Lithium battery production relies on a global supply chain composed of mineral extraction and production, mineral refinement and processing, and battery-cell production and battery-pack assembly. This supply chain is a complex network of organisations, people, activities, information and resources.

Australia and China complement each other in this supply chain. Australia supplies 46 per cent of lithium chemicals and a large proportion goes to Chinese processing facilities and then to Chinese battery and EV makers. China produces 60 per cent of the world’s lithium products and 75 per cent of all lithium-ion batteries, primarily powering its rapidly growing EV market, which accounts for 60 per cent of the world’s total.

The severity of supply chain vulnerability is different for Australia and China. China relies on imports of lithium chemicals from Australia for downstream productions, but it can source lithium from other channels, including its domestic supplies or from South America.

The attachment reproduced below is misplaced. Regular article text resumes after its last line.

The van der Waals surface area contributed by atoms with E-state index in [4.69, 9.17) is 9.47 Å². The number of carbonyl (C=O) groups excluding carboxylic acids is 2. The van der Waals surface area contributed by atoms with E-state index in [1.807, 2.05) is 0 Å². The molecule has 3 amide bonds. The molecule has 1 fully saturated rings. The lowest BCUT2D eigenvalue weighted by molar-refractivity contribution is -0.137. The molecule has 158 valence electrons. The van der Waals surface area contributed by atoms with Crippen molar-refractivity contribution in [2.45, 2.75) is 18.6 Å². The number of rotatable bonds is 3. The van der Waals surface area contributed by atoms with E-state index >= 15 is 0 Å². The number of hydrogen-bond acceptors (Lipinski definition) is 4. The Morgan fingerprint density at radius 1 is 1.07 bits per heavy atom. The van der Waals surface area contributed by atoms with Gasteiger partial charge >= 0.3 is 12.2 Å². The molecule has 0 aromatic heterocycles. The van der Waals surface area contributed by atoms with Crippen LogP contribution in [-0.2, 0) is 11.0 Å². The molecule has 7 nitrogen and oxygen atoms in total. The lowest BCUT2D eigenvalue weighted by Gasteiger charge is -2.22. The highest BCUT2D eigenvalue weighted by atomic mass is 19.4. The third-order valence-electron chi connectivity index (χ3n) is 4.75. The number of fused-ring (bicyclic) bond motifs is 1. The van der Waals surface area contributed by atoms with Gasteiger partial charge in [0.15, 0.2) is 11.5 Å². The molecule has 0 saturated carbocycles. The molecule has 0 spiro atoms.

Yet China’s dominance in lithium processing means that few countries could absorb Australia’s supply if China looks to alternative sources. Long lead times in building lithium processing facilities limit the speed at which new production can be ramped up to meet rapid demand increases. Building such capabilities requires capital investment, skilled workers, and an ecosystem where complementary suppliers of components, equipment and services are clustered to minimise costs.

Prioritising national security over economic benefits, the United States and European Union aim to increase their self-sufficiency in the lithium supply chain out of a concern about potential disruption to battery supplies stemming from China’s dominance of production. China could face the possibility of being cut off from the US-led supply chain system.

Australian Industry and Science Minister, Ed Husic, commented: ‘Australia has globally significant deposits of essential battery materials and strong local innovation and research capabilities. By drawing on these strengths, Australia can take its place in the profitable global battery supply chain’. He implied that faced with the geopolitical tensions of lithium, Australia should move from low-value-adding ‘digging it and shipping it’ to a higher value-adding position, including lithium chemical processing and even battery manufacturing.